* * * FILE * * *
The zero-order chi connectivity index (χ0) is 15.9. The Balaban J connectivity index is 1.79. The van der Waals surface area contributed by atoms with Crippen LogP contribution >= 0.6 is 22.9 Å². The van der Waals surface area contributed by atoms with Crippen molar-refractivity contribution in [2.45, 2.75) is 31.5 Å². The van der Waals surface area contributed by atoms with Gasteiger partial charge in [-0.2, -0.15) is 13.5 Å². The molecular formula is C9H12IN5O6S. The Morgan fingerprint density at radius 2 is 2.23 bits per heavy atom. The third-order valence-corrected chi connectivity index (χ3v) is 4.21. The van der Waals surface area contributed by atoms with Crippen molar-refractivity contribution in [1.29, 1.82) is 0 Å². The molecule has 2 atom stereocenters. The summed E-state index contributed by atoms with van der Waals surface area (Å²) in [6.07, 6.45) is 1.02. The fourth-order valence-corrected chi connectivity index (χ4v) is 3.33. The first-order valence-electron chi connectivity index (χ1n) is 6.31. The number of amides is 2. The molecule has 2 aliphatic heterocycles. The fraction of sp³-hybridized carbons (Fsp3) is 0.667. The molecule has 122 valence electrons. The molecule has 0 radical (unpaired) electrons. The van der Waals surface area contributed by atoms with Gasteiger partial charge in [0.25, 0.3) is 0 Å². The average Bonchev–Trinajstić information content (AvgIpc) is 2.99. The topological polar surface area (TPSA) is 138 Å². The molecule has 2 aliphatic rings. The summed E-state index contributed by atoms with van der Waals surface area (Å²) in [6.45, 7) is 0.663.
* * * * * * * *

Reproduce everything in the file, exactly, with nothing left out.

The zero-order chi connectivity index (χ0) is 15.9. The Balaban J connectivity index is 1.79. The van der Waals surface area contributed by atoms with Crippen LogP contribution >= 0.6 is 22.9 Å². The van der Waals surface area contributed by atoms with Crippen molar-refractivity contribution in [2.45, 2.75) is 31.5 Å². The van der Waals surface area contributed by atoms with Gasteiger partial charge in [-0.2, -0.15) is 13.5 Å². The molecular formula is C9H12IN5O6S. The Morgan fingerprint density at radius 2 is 2.23 bits per heavy atom. The third-order valence-corrected chi connectivity index (χ3v) is 4.21. The van der Waals surface area contributed by atoms with Crippen molar-refractivity contribution in [1.29, 1.82) is 0 Å². The molecule has 2 atom stereocenters. The summed E-state index contributed by atoms with van der Waals surface area (Å²) in [6.07, 6.45) is 1.02. The fourth-order valence-corrected chi connectivity index (χ4v) is 3.33. The first-order valence-electron chi connectivity index (χ1n) is 6.31. The number of amides is 2. The molecule has 2 aliphatic heterocycles. The fraction of sp³-hybridized carbons (Fsp3) is 0.667. The molecule has 122 valence electrons. The molecule has 0 radical (unpaired) electrons. The van der Waals surface area contributed by atoms with Gasteiger partial charge in [0.25, 0.3) is 0 Å². The average Bonchev–Trinajstić information content (AvgIpc) is 2.99. The topological polar surface area (TPSA) is 138 Å². The molecule has 2 aliphatic rings. The summed E-state index contributed by atoms with van der Waals surface area (Å²) in [6.45, 7) is 0.663.